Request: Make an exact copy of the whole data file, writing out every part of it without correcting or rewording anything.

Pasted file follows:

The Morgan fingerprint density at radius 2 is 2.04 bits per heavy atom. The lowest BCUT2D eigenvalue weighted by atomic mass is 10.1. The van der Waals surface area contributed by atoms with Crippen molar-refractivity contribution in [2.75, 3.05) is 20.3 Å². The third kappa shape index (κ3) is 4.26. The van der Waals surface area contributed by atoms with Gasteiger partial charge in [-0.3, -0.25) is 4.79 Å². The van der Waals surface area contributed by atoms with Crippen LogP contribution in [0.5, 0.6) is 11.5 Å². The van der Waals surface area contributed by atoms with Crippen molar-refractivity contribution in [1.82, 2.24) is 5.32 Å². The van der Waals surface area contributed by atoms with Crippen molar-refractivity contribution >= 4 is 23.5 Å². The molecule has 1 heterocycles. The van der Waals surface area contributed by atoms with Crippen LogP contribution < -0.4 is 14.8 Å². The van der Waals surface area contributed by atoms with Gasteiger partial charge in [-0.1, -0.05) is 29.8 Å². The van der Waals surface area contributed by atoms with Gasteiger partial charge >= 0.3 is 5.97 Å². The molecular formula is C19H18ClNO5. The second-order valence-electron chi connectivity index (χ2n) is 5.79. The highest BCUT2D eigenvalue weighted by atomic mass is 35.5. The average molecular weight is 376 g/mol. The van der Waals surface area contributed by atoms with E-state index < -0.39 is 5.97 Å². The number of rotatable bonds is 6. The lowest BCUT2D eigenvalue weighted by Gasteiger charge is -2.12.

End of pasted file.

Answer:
The Morgan fingerprint density at radius 2 is 2.04 bits per heavy atom. The lowest BCUT2D eigenvalue weighted by atomic mass is 10.1. The van der Waals surface area contributed by atoms with Crippen molar-refractivity contribution in [2.75, 3.05) is 20.3 Å². The third kappa shape index (κ3) is 4.26. The van der Waals surface area contributed by atoms with Gasteiger partial charge in [-0.3, -0.25) is 4.79 Å². The van der Waals surface area contributed by atoms with Crippen LogP contribution in [0.5, 0.6) is 11.5 Å². The van der Waals surface area contributed by atoms with Crippen molar-refractivity contribution in [1.82, 2.24) is 5.32 Å². The van der Waals surface area contributed by atoms with Crippen molar-refractivity contribution >= 4 is 23.5 Å². The molecule has 1 heterocycles. The van der Waals surface area contributed by atoms with Crippen LogP contribution < -0.4 is 14.8 Å². The van der Waals surface area contributed by atoms with Gasteiger partial charge in [-0.1, -0.05) is 29.8 Å². The van der Waals surface area contributed by atoms with Gasteiger partial charge >= 0.3 is 5.97 Å². The molecular formula is C19H18ClNO5. The second-order valence-electron chi connectivity index (χ2n) is 5.79. The highest BCUT2D eigenvalue weighted by atomic mass is 35.5. The average molecular weight is 376 g/mol. The van der Waals surface area contributed by atoms with E-state index < -0.39 is 5.97 Å². The number of rotatable bonds is 6. The lowest BCUT2D eigenvalue weighted by Gasteiger charge is -2.12.